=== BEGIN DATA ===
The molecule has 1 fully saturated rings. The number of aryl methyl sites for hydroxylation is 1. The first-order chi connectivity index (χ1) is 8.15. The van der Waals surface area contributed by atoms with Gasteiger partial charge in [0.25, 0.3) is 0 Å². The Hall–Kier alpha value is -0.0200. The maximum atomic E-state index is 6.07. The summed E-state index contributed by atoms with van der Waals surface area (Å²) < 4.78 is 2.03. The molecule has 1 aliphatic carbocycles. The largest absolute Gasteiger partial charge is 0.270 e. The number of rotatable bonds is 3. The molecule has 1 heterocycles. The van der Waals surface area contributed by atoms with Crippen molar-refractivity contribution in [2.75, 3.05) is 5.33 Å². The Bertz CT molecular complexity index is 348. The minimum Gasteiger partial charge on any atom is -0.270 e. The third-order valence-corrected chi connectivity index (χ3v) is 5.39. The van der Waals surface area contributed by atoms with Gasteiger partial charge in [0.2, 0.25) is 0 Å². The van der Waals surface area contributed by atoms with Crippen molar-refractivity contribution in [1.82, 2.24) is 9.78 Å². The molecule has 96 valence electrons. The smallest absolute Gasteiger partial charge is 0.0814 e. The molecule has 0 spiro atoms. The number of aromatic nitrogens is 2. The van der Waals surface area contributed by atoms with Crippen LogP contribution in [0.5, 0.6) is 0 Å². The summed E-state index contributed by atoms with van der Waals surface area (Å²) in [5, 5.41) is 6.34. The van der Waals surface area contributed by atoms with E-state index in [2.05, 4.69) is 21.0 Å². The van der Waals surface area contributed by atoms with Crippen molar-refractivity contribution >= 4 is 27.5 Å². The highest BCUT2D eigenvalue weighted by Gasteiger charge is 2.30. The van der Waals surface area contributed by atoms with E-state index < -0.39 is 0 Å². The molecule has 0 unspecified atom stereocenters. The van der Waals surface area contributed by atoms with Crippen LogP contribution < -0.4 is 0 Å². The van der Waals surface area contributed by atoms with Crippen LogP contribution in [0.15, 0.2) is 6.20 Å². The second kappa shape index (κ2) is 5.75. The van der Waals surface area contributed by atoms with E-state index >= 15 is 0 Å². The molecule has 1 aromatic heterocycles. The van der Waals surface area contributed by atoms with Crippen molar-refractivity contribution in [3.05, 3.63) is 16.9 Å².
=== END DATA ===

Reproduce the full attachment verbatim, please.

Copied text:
The molecule has 1 fully saturated rings. The number of aryl methyl sites for hydroxylation is 1. The first-order chi connectivity index (χ1) is 8.15. The van der Waals surface area contributed by atoms with Gasteiger partial charge in [0.25, 0.3) is 0 Å². The Hall–Kier alpha value is -0.0200. The maximum atomic E-state index is 6.07. The summed E-state index contributed by atoms with van der Waals surface area (Å²) < 4.78 is 2.03. The molecule has 1 aliphatic carbocycles. The largest absolute Gasteiger partial charge is 0.270 e. The number of rotatable bonds is 3. The molecule has 1 heterocycles. The van der Waals surface area contributed by atoms with Crippen molar-refractivity contribution in [2.75, 3.05) is 5.33 Å². The Bertz CT molecular complexity index is 348. The minimum Gasteiger partial charge on any atom is -0.270 e. The third-order valence-corrected chi connectivity index (χ3v) is 5.39. The van der Waals surface area contributed by atoms with Gasteiger partial charge in [0.2, 0.25) is 0 Å². The van der Waals surface area contributed by atoms with Crippen molar-refractivity contribution in [1.82, 2.24) is 9.78 Å². The molecule has 96 valence electrons. The smallest absolute Gasteiger partial charge is 0.0814 e. The molecule has 0 spiro atoms. The number of aromatic nitrogens is 2. The van der Waals surface area contributed by atoms with Crippen LogP contribution in [0.5, 0.6) is 0 Å². The summed E-state index contributed by atoms with van der Waals surface area (Å²) in [5, 5.41) is 6.34. The van der Waals surface area contributed by atoms with E-state index in [2.05, 4.69) is 21.0 Å². The van der Waals surface area contributed by atoms with Crippen molar-refractivity contribution >= 4 is 27.5 Å². The highest BCUT2D eigenvalue weighted by Gasteiger charge is 2.30. The van der Waals surface area contributed by atoms with E-state index < -0.39 is 0 Å². The molecule has 0 unspecified atom stereocenters. The van der Waals surface area contributed by atoms with Crippen LogP contribution < -0.4 is 0 Å². The van der Waals surface area contributed by atoms with Crippen LogP contribution in [0.15, 0.2) is 6.20 Å². The second kappa shape index (κ2) is 5.75. The van der Waals surface area contributed by atoms with E-state index >= 15 is 0 Å². The molecule has 1 aromatic heterocycles. The van der Waals surface area contributed by atoms with Crippen molar-refractivity contribution in [3.05, 3.63) is 16.9 Å².